There are two subjects on which I’ve had more or less positions, I guess. One is personal identity a long time ago and another, by far the most “position” is about internal and external reasons. I do have a view about that and I still hold it. Needless to say that generates the sort of literature graduate students love because there’s a position and who can attack it and break it down. Interestingly some cases where I’ve merely wanted to open up a subject something has been ascribed to me which is usually nonsense, like, for instance what is now called the “integrity objection” to utilitarianism.
[…] In general I guess that because I think that philosophy starts from realising we don’t understand our own activities and thoughts, I guess what I think most about is opening up ways showing people that we don’t understand our own thoughts, and then suggesting ways in which we might get a better hold of it.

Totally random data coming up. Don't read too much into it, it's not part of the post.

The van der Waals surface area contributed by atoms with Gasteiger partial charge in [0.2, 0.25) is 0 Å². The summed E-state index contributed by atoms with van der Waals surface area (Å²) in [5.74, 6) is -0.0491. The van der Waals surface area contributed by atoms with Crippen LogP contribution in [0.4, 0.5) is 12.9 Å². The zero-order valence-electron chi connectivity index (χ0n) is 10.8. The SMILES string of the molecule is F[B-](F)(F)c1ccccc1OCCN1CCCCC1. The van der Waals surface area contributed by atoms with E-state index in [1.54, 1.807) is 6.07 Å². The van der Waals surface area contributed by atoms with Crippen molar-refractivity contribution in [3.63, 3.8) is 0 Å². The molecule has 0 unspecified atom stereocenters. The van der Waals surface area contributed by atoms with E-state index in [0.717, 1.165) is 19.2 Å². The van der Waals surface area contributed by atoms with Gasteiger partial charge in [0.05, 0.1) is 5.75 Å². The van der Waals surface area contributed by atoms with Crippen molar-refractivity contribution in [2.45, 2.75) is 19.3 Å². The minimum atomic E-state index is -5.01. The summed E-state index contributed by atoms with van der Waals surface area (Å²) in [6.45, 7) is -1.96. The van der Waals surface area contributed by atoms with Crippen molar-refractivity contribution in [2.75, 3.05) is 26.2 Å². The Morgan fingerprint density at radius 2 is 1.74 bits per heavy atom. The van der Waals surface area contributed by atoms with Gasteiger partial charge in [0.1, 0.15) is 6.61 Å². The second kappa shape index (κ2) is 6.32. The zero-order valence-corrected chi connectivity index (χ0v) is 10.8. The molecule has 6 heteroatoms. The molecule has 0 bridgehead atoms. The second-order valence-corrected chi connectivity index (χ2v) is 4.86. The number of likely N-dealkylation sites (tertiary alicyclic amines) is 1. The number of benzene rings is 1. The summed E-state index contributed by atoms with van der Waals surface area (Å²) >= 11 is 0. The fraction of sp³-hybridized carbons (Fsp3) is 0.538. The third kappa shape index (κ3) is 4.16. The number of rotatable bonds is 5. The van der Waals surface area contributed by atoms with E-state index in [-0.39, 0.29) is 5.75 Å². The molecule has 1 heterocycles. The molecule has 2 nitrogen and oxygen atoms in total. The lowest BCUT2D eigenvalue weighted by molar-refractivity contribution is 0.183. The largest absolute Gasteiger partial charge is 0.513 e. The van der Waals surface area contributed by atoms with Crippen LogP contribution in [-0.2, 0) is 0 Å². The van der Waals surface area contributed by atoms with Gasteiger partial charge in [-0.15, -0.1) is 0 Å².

That’s the kind of unpindownability I like. It’s not because of any evasion, it’s because what one is trying to do is get people to think better and clearly about difficult issues, without pretending to resolve them and have a clear position yourself. I think that’s an important philosophical task.
Alas, I am no Bernard Williams and the reason I am sometimes hard to pin down is because I’m just not a great original thinker with thought-through positions on the great issues, so often all I can do is provoke. If me not being easy to pin down is a virtue, then it’s one born of necessity.